Anyway: as you say: totally off topic. The subject is: Rongotai.
And according to their website, the sinister or suspicious local pollsters are:
“We have more than 600 signatures supporting Rongotai Revived and it’s only the beginning. Questionnaires are filling our mailbox. We also have students collecting signatures at Rongotai Retail Park during the next few weekends.”
but they haven’t got anybody putting comments on their blog. Possibly that’s because they may not be used to the wonderful all pervading sense of public participation we have here at the Fish, maybe its just because they’ve signed the piece of paper and feel they don’t have to do any more.
Anyway: keep on commenting here, because the Council follows what is being said here (with the possible exception of discussions on State tax), but also feel free to tax the discussion to their blog also:
I guess that i have a contrarian viewpoint to this discussion which comes from being a complete outsider and not knowing the history of planning in wellington.
The first part is that to me, on the basis of land planning as highest and best use, rongotai/kilbirnie appears to be a perfect location for a higher density mixed use development. I don’t agree with putting the sports centre in this location, but due to the flat land and relative proximity to the centre city, it fits the bill for increased density.
I know that the majority of these stores are not popular to many architects/designers/general urban enthusiasts, but they do obviously have a following. ONe approach, which is the general one here it appears, is to say, “that’s fine, those who want that crap can drive to lower hutt/porirura”. While it can be a enticing argument for some of us, this only results in worse transport problems – more development further out only increases the desire for more roads, for further distances, increasing our roading bills.
I do think there is an argument for these retailers within a closer proximity to the centre city. The reality is that the warehouse, or other big box retailers will never be on the golden mile. There is not room for them, nor are they interested in the retail rent. As Te Aro continues to develop I imagine we will see more of them move out, which frankly thrills me as Tory street is such a car mangled mess because the combination of all of them that I hate going down it.
I do see a particular advantage in increasing density and particularly retail in the kilbirnie/rongotai area, as a an argument for the necessity for light rail to the airport, particularly if the development includes increased housing density.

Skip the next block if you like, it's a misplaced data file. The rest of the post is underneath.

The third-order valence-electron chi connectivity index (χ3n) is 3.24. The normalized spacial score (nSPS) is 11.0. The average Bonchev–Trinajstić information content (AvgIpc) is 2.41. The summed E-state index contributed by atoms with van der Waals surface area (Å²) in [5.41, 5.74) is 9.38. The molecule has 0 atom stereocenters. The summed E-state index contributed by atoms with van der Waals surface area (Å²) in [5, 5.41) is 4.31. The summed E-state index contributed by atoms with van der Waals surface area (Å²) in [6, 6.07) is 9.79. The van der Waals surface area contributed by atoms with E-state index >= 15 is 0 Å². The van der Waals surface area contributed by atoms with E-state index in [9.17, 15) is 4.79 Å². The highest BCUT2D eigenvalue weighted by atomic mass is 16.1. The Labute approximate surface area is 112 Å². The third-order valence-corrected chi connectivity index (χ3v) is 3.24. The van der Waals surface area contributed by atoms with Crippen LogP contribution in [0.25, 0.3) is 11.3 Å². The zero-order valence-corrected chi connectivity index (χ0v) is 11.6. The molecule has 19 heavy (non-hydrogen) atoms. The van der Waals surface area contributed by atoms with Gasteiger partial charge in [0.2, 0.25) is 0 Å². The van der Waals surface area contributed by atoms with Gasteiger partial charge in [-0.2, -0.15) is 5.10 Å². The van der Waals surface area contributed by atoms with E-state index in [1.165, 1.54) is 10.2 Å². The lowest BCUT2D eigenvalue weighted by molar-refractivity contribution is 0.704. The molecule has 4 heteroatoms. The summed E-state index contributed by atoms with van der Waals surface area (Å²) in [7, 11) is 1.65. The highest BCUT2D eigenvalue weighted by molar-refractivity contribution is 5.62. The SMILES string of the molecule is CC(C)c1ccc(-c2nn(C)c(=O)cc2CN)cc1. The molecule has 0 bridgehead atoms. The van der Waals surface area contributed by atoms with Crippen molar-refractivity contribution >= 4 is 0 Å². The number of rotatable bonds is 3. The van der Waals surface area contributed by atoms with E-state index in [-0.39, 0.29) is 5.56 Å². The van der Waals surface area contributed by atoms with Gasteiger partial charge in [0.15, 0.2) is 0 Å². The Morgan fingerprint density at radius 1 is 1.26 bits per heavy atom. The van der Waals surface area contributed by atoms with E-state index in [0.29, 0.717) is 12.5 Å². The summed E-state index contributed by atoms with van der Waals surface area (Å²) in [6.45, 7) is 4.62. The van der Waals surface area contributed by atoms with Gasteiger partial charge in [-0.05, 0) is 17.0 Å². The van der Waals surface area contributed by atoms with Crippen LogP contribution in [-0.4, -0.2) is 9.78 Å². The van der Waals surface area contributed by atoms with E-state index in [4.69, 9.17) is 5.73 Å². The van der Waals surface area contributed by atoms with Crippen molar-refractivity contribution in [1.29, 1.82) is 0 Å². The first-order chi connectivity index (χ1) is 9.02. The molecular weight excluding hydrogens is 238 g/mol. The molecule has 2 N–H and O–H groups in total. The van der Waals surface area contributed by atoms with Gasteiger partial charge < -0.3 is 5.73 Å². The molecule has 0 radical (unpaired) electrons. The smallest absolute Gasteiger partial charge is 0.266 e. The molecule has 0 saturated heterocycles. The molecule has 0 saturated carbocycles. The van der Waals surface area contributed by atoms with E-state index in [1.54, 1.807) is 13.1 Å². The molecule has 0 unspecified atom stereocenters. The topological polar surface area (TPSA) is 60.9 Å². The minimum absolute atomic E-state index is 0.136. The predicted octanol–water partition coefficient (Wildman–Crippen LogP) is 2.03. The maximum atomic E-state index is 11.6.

From my relatively short time here, I already know that any call for increased density is likely to send people into histrionic fits, even among some in the architecture community, which confounds me. There have been many successful examples of this type of mixed use development, which increase urban activity, provide a node for transit connectivity, and provide an active community that isn’t dead after the shops close at 6.
The image I’m linking to is a development just south of DC near the Pentagon. In the early 80’s RTKL designed the Pentagon City Mall, which was your standard indoor shopping centre. 4 stories, flagship department stores, indoor atrium, etc. In 2000 they designed an adjacent development which was an exterior oriented, mixed use, including grocery stores, equivalents of briscoes, plastic box, many restaurants, gyms, etc, along with 4 stories of apartments. Admittedly the architecture is terrible post modern crap, but the concept has performed supremely at creating an active urban place that supports both retail and living and encouraging activity beyond the typical 9-6 range. In addition there is the added sense of security from the eyes on the street from mix of activities.
This is just one example of hundreds of transit oriented developments that have been developed in the US, which have successfully proven that the suburban shopping model does not have to be acres of asphalt surrounded by cheap barn buildings.
Wellington does seem to be stuck in a particular frame of planning which I think many recent development prove is not working particularly well. The refrain from the general population including designers seems to be not at all (to any increased development) instead of trying to push innovation of how to achieve multiple goals.
I do think the just say no mentality and pushing big box retailers further from town will only damn us to a future of more discussions about Transmission Gully 2, 3 & 4.
Contrarian views welcomed. I’m not against the development at Rongotai – just merely unlikely to use it myself. I guess what I do take objection to is the assumption by the Rongotai Revived consortium of property owners and big-box barn shop-pushers, that Council is automatically out to stop them. They’re kicking and screaming and stamping their feet in the way that big money can. And, judging by the promoters, there is a large amount of Big Money behind this proposal.
In my humble life experience, Big Money seldom does anything good for me, as an individual, while it does have the effect of making a lot more money for those who already have some.